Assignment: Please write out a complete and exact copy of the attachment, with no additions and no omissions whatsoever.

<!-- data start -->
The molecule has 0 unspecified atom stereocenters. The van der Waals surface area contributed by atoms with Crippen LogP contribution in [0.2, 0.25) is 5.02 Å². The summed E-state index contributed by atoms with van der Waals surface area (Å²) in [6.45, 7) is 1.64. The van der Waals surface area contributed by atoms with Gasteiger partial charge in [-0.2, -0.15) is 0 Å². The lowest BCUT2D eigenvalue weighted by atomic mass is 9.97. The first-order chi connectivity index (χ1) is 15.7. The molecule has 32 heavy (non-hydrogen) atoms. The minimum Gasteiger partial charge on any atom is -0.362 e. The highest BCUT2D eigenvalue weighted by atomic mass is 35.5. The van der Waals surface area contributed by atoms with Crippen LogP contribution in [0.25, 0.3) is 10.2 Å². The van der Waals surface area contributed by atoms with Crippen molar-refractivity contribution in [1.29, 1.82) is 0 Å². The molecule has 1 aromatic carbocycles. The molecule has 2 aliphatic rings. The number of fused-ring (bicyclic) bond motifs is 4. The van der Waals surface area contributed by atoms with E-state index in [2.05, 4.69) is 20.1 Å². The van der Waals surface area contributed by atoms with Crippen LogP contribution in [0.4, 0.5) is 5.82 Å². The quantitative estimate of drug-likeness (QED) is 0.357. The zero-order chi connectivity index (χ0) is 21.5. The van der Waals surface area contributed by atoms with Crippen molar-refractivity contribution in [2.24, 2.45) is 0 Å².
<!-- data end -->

The molecule has 0 unspecified atom stereocenters. The van der Waals surface area contributed by atoms with Crippen LogP contribution in [0.2, 0.25) is 5.02 Å². The summed E-state index contributed by atoms with van der Waals surface area (Å²) in [6.45, 7) is 1.64. The van der Waals surface area contributed by atoms with Gasteiger partial charge in [-0.2, -0.15) is 0 Å². The lowest BCUT2D eigenvalue weighted by atomic mass is 9.97. The first-order chi connectivity index (χ1) is 15.7. The molecule has 32 heavy (non-hydrogen) atoms. The minimum Gasteiger partial charge on any atom is -0.362 e. The highest BCUT2D eigenvalue weighted by atomic mass is 35.5. The van der Waals surface area contributed by atoms with Crippen LogP contribution in [0.25, 0.3) is 10.2 Å². The van der Waals surface area contributed by atoms with Crippen molar-refractivity contribution in [1.29, 1.82) is 0 Å². The molecule has 1 aromatic carbocycles. The molecule has 2 aliphatic rings. The number of fused-ring (bicyclic) bond motifs is 4. The van der Waals surface area contributed by atoms with E-state index in [2.05, 4.69) is 20.1 Å². The van der Waals surface area contributed by atoms with Crippen LogP contribution in [0.4, 0.5) is 5.82 Å². The quantitative estimate of drug-likeness (QED) is 0.357. The zero-order chi connectivity index (χ0) is 21.5. The van der Waals surface area contributed by atoms with Crippen molar-refractivity contribution in [2.24, 2.45) is 0 Å².